Montana’s Senators, Jon Tester, a Democrat, and Steve Daines, a Republican, had similar-looking results. While Daines held a 40% approval rating to Tester’s 39%, more were critical of Tester. Thirty percent of the respondents disapproved of Tester’s job, while 19% disapproved of Daines’ while the rest neither approved nor disapproved.

“That says that people aren’t totally dissatisfied, but that things aren’t going as well as they could be,” Gentry said. “The Republicans were the loudest group in the polling, but not necessarily the biggest group.”

Gentry said the results on many of the questions revealed a plurality of votes, rather than majorities, which tends to confirm Montana’s reputation of being more a “purple” state than either red or blue – colors affiliated with Republican or Democrat voters respectively.

Social issues

The Mountain States Poll also asked residents about different topics that were addressed in the 2023 Legislature, including a ban on the social media application TikTok.

Less than half of the residents favored the idea, with 45% supporting the ban, and the rest either disapproving or neutral.

Gentry said that one of the most interesting areas of the poll was the split on the TikTok questions. Generally speaking, more Republicans favored the ban, which was enacted by the Legislature. The GOP held a supermajority during the session, too.

However, that support waned as the demographics got younger. One of the biggest splits on the question: Men tended to favor the TikTok ban much more so than women, Gentry pointed out..

However, Montanans seemed to support the Legislature banning medical gender-affirming care for minors, with 61% showing support, while 21% disapproved of it.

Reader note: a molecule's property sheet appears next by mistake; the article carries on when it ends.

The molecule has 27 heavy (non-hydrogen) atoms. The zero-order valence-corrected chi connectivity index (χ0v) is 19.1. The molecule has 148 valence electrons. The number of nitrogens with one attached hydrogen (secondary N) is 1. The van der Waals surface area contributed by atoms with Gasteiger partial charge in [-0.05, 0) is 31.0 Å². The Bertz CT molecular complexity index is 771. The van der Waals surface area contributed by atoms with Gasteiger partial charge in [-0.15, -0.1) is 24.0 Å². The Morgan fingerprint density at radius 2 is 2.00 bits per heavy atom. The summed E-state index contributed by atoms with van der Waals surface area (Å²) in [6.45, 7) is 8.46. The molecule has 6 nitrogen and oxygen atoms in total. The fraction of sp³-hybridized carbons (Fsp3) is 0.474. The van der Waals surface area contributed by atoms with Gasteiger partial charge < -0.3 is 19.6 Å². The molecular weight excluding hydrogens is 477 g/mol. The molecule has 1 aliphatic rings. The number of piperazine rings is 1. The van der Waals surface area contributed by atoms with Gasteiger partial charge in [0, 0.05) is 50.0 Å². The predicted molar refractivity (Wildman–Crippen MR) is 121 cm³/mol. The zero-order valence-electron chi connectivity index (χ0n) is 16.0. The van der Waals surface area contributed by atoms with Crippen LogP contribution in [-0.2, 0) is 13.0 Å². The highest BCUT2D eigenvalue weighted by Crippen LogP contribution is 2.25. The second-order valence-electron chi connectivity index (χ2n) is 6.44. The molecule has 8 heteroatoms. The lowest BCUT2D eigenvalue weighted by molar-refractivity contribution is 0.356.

“Because this was a quantitative poll not a qualitative, we didn’t ask if they would have a different opinion of banning medical care for adults, so it’s hard to tell what is opposition (to the issue) and what may be because it deals with minors,” Gentry said.

Montanans overwhelmingly identified homelessness as a problem in the community, with 70% saying it is a problem. Another question asked if residents think there are systems in place to address homelessness, with 54% saying “no.”

“That could suggest that residents are seeing homelessness in the community and not feeling it’s being addressed,” Gentry said. “It’s either that, or there are systems in place, but they’re not effective.”

Montanans were also queried on whether they approved of the current allocation of revenue generated from recreational marijuana with 70% approving, but 64% said they hadn’t seen any significant impact due to the additional revenue in their communities.

The poll also found that Montana residents get their political information from a variety of sources, with the highest percentage (27%) getting it from TV news, followed by social media and word of mouth. However, nearly half of the respondents said they “closely inspect the legitimacy of individual sources.” Eighty-five percent of Montanans said that America is vulnerable to misinformation.

Mountain States Poll 2023 Presentation

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Darrell Ehrlick
Darrell Ehrlick

Darrell Ehrlick is the editor-in-chief of the Daily Montanan, after leading his native state’s largest paper, The Billings Gazette. He is an award-winning journalist, author, historian and teacher, whose career has taken him to North Dakota, Minnesota, Wisconsin, Utah, and Wyoming.